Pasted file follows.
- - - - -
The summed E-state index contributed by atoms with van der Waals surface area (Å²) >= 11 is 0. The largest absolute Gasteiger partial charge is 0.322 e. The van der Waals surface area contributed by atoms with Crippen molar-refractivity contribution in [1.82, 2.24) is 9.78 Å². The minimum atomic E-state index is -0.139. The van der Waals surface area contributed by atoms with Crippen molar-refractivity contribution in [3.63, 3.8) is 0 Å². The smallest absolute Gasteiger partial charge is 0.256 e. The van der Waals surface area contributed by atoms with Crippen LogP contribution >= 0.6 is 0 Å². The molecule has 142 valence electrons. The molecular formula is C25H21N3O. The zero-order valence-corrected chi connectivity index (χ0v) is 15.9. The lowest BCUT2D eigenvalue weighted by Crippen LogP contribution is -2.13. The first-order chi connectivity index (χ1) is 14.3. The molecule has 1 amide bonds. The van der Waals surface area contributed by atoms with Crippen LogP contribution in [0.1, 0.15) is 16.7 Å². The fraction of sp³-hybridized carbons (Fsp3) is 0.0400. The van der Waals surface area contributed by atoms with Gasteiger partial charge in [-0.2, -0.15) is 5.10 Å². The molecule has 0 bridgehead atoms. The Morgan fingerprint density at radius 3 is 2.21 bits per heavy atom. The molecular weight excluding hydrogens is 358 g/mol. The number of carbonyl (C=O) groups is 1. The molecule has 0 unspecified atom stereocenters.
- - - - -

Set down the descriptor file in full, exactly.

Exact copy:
The summed E-state index contributed by atoms with van der Waals surface area (Å²) >= 11 is 0. The largest absolute Gasteiger partial charge is 0.322 e. The van der Waals surface area contributed by atoms with Crippen molar-refractivity contribution in [1.82, 2.24) is 9.78 Å². The minimum atomic E-state index is -0.139. The van der Waals surface area contributed by atoms with Crippen molar-refractivity contribution in [3.63, 3.8) is 0 Å². The smallest absolute Gasteiger partial charge is 0.256 e. The van der Waals surface area contributed by atoms with Crippen LogP contribution >= 0.6 is 0 Å². The molecule has 142 valence electrons. The molecular formula is C25H21N3O. The zero-order valence-corrected chi connectivity index (χ0v) is 15.9. The lowest BCUT2D eigenvalue weighted by Crippen LogP contribution is -2.13. The first-order chi connectivity index (χ1) is 14.3. The molecule has 1 amide bonds. The van der Waals surface area contributed by atoms with Crippen LogP contribution in [0.1, 0.15) is 16.7 Å². The fraction of sp³-hybridized carbons (Fsp3) is 0.0400. The van der Waals surface area contributed by atoms with Gasteiger partial charge in [-0.2, -0.15) is 5.10 Å². The molecule has 0 bridgehead atoms. The Morgan fingerprint density at radius 3 is 2.21 bits per heavy atom. The molecular weight excluding hydrogens is 358 g/mol. The number of carbonyl (C=O) groups is 1. The molecule has 0 unspecified atom stereocenters.